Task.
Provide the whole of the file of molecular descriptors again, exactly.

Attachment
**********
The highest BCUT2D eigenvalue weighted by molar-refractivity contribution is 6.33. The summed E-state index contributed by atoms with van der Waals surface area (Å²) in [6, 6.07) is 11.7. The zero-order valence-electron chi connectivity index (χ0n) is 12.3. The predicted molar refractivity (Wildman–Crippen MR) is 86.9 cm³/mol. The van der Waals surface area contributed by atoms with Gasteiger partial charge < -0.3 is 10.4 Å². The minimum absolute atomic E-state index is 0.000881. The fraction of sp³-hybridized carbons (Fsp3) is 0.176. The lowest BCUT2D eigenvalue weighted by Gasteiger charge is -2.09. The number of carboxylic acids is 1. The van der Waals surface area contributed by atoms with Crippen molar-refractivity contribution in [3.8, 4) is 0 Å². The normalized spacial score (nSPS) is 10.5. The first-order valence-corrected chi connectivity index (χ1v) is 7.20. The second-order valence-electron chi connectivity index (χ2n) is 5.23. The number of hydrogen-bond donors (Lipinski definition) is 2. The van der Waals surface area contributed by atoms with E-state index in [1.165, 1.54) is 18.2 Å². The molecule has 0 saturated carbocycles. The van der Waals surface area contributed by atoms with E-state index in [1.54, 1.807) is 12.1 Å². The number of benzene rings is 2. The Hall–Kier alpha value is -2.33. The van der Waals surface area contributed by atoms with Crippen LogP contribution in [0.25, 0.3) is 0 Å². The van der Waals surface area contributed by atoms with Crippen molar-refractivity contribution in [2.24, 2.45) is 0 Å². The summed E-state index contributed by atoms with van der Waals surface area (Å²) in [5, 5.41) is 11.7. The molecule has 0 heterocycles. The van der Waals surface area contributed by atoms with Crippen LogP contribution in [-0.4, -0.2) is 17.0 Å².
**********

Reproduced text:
The highest BCUT2D eigenvalue weighted by molar-refractivity contribution is 6.33. The summed E-state index contributed by atoms with van der Waals surface area (Å²) in [6, 6.07) is 11.7. The zero-order valence-electron chi connectivity index (χ0n) is 12.3. The predicted molar refractivity (Wildman–Crippen MR) is 86.9 cm³/mol. The van der Waals surface area contributed by atoms with Gasteiger partial charge < -0.3 is 10.4 Å². The minimum absolute atomic E-state index is 0.000881. The fraction of sp³-hybridized carbons (Fsp3) is 0.176. The lowest BCUT2D eigenvalue weighted by Gasteiger charge is -2.09. The number of carboxylic acids is 1. The van der Waals surface area contributed by atoms with Crippen molar-refractivity contribution in [3.8, 4) is 0 Å². The normalized spacial score (nSPS) is 10.5. The first-order valence-corrected chi connectivity index (χ1v) is 7.20. The second-order valence-electron chi connectivity index (χ2n) is 5.23. The number of hydrogen-bond donors (Lipinski definition) is 2. The van der Waals surface area contributed by atoms with E-state index in [1.165, 1.54) is 18.2 Å². The molecule has 0 saturated carbocycles. The van der Waals surface area contributed by atoms with E-state index in [1.54, 1.807) is 12.1 Å². The number of benzene rings is 2. The Hall–Kier alpha value is -2.33. The van der Waals surface area contributed by atoms with Crippen LogP contribution in [0.25, 0.3) is 0 Å². The van der Waals surface area contributed by atoms with Crippen molar-refractivity contribution in [2.24, 2.45) is 0 Å². The summed E-state index contributed by atoms with van der Waals surface area (Å²) in [5, 5.41) is 11.7. The molecule has 0 heterocycles. The van der Waals surface area contributed by atoms with Crippen LogP contribution in [-0.4, -0.2) is 17.0 Å².